Home values rebound amid signs of slowing

Prices in Baltimore area reverse 3-month decline


Defying signs of a slowdown, home values in the Baltimore area bounded upward in November, posting the second-highest average price on record and reversing three consecutive months of decline.

The average sales price was $309, 291, up from $297,821 a month earlier and second only to the $311,093 reached in July. Only Harford and Carroll counties bucked the trend.

Compared with a year earlier, the average price surged 19.75 percent despite a nearly 16 percent drop in the number of homes sold.

"It still remains a strong market," said Henry A. Strohminger III, past president of the Greater Baltimore Board of Realtors and a Realtor with Long & Foster in Timonium. "Houses are still appreciating."

Across the region, 3,138 homes were sold last month, down from 3,716 a year earlier, according to statistics released yesterday by Metropolitan Regional Information Systems Inc., a Rockville company that tracks homes sold through the multiple-listing service.

Sales fell in every jurisdiction, including Baltimore, where the falloff was the first in three years. Even so, the 7.9 percent decline in the city was the least in the region, while price appreciation was the greatest - 33.41 percent over a year earlier. The biggest sales decline was in Anne Arundel County, down nearly 24 percent.

Trade groups are predicting that home sales and price appreciation will slow next year as mortgage rates rise. The average rate for a 30-year fixed loan in the Baltimore area average 6.48 percent this week, according to HSH Associates. In February the Baltimore average dipped to 5.63 percent.

Even though fewer homes sold, those that did were bought after just 38 days on the market, six days fewer than a year earlier.

The quicker selling time is more a reflection that sellers are being more realistic in pricing than of an overheated market, said Anirban Basu, chief executive of Sage Policy Group Inc., a Baltimore economic consulting firm.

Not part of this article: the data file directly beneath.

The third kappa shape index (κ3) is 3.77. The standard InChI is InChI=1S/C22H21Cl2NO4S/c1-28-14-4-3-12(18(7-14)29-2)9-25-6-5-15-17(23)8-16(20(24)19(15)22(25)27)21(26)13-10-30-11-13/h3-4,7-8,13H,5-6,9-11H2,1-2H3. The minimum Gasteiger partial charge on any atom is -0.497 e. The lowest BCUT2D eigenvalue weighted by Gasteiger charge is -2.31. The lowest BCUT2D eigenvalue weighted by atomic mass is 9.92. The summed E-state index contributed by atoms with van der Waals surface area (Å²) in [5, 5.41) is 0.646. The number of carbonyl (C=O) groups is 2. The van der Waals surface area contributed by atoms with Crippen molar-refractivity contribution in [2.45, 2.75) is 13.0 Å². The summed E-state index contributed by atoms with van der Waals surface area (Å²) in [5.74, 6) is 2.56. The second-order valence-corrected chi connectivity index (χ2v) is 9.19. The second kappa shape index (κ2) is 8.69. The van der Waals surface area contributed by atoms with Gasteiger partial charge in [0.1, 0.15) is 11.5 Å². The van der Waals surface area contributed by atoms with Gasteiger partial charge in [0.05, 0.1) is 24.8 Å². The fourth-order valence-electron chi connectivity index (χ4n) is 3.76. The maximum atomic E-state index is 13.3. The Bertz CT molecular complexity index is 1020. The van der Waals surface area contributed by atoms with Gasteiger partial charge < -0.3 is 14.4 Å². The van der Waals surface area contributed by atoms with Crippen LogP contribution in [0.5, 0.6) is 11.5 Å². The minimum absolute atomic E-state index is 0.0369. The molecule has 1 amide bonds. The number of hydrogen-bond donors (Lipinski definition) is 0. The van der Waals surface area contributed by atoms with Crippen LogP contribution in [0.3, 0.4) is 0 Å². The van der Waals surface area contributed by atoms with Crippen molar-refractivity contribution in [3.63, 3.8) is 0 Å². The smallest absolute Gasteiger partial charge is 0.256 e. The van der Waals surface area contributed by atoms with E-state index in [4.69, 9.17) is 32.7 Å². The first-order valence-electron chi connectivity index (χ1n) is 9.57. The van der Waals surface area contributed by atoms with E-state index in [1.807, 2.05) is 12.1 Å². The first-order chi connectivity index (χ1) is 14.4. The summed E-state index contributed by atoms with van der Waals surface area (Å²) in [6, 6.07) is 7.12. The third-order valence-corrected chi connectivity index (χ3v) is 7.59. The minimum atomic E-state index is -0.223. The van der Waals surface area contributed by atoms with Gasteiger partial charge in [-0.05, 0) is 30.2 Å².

"The trend for more days on the market had been driven by excessively wide-eyed investors who believe their property can fetch any price they ask," Basu explained. "Realtors have been working with this class of sellers to tell them the prices they have set are too high. They are starting to realize this."

Last month there were 10,913 homes listed for sale in the Baltimore metropolitan area, more than double the number in November of 2004.

Sellers on average got 95.95 percent of their asking price, more than a percentage point lower than a year earlier. That's a plus for buyers, Strohminger said.

"The discount continues to grow between the average sales price and the average list price. That's good news for the consumer."

The rising number of listings could have an impact after two or three months of inventory building, Strohminger said.

And that rising inventory also contributes to a healthy market, he said.

"Sometimes when there are only two or three houses out there, people don't want to decide, but if there are 7 or 10, they feel like they've done comparison shopping," Strohminger said.

Elizabeth Hammond, a 35-year-old recovery room nurse, was glad to have a number of houses from which to choose, because she was under pressure to find something quickly. She and her two cats have to vacate their current premises by Jan. 2.

She spent about three weeks last month - sometimes looking at as many as 13 houses a day - in Locust Point, Canton, Federal Hill, Remington Station and Washington Village for a rowhouse costing between $180,000 and $220,000. She ultimately settled on a renovated rowhouse in Hampden for $219,900.

"The way everything has gone up in the past years, I decided if I was going to stay here for four years, I should buy a place," she said.

Nationally, mortgage applications showed a small increase in November because interest rates fell slightly, said Douglas G. Duncan, chief economist with the Mortgage Bankers Association.

Looking ahead, Duncan said he doesn't expect much fluctuation in the market.

"You won't see dramatic declines in home sales," he said. "They'll sort of bump around a little bit. They'll be up one month and down another. You'll see a gradually slowing market but not precipitously."

Long-term interest rates have gone up, but not as much as short-term rates, he noted.

"The advantage of affordability in ARMs [adjustable-rate mortgages] has decreased, and that will make the cost of homes more expensive and will be one of the factors slowing the home sales market," Duncan said.

Baltimore's market, said Basu, will likely remain robust.

"Why not?" said Basu of the Sage Policy Group. "Job growth has accelerated, and interest rates have remained shockingly low.

"I still think we have, at least, several strong months ahead of us in the Baltimore-area housing market. Long term, the supply and demand dynamic will continue to work in favor of the seller."


Baltimore Sun Articles
Please note the green-lined linked article text has been applied commercially without any involvement from our newsroom editors, reporters or any other editorial staff.